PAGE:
Initially, we used two timeout periods to signal that we were not receiving telemetry, one at 6 hours and another at 16. The shorter period gave ample time to work problems, and the 16 hour period warned that time was running out and we should be determining when a realtime contact was available to command the detector high voltage be turned off. Once we were operating with this system, we found that if the 6 hour timeout expired after the day shift, little support was available to solve the problem before morning. If it occurred during working hours, the problem was usually apparent long before the timer tripped. We decided to eliminate the 6 hour timer, and rely on Eworks solely for emergency notification that we had been out of touch for too long and needed to plan to turn the instrument off.
All of the risks and problems that could be determined by analyzing the telemetry were organized into three tiers: concerns critical to immediate instrument health, concerns non-critical to immediate instrument health, and concerns that effected science data only. The results from this system formed the criteria for what the expert system needed to do. Rules were written for Eworks that addressed the critical issues first.
The risks and problems have been revisited as we approached each new phase of the project to ensure that we have considered their implications with respect to the next phase.
The automation project was divided into three main parts: an expert telemetry monitoring system (Eworks) (Lewis et al. 1995; Wong et al. 1996), a paging system to automatically contact the ACE (Lewis et al. 1995), and a system to monitor the ground systems (Abedini & Malina 1994).
In addition to the systems themselves, the operations staff revamped the procedures that governed how they operate. Also, the way in which they communicated within the ESOC, with the rest of CEA, and with GSFC had to change (see Kronberg et al. 1995).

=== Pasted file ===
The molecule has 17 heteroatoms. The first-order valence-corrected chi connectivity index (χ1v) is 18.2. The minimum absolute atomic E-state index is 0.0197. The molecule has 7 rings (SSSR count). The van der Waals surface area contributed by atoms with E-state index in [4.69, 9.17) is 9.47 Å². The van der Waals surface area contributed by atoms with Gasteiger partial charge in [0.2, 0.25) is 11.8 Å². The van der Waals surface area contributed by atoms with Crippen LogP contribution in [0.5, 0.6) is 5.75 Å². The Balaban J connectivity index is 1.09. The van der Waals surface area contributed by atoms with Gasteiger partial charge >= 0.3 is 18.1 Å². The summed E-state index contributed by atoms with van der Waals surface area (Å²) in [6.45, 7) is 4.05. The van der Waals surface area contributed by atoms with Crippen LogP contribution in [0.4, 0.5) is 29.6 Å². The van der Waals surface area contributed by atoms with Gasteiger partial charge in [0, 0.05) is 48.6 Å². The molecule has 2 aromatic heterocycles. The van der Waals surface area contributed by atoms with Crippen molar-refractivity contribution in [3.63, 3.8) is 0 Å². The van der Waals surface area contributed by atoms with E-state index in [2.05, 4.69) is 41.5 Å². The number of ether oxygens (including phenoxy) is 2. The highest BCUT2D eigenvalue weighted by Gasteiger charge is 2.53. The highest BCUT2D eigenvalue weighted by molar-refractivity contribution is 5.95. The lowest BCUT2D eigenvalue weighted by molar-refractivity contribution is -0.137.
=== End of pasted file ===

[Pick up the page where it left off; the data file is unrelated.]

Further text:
From the time of the decision to move to autonomous operations for night coverage, the software engineers were given six months to design and implement a system. They selected RTworks, an AI software package from Talarian Corporation, for the basis of our expert system, Eworks. They also sought guidance from groups at NASA's Ames Research Center and the Jet Propulsion Lab (JPL) with experience in designing and managing expert systems.
The software engineers designed a system that would provide the ability to do trend analysis, as well as to monitor the items that the REG had decided were critical to payload health and safety. They also planned a graphical user interface (GUI) for the controllers to use in diagnosing problems. They took their design before an internal review board at CEA. The board made a convincing argument that trend analysis was not an integral part of assuring health and safety, and it was removed from the plan. It was also decided that the GUI to be used in problem diagnosis was not critical and would be very resource-intensive to develop. They decided to develop only a fractional part of the interface.
Discussions were held with groups from Ames and JPL to discuss how the operators' knowledge could be transferred to the programmers and then used to generate the knowledge base rules. None of the methods discussed, including digraphs, decision trees, and face-to-face conversation, were appealing. In the end, flowcharts were chosen for the simplicity and general familiarity. The flowcharts were used both to design the knowledge base and to serve as a reference for the operators on how the knowledge base behaves. Once the flowcharts were agreed upon by the operators and programmers, they were taken to REG for verification and approval.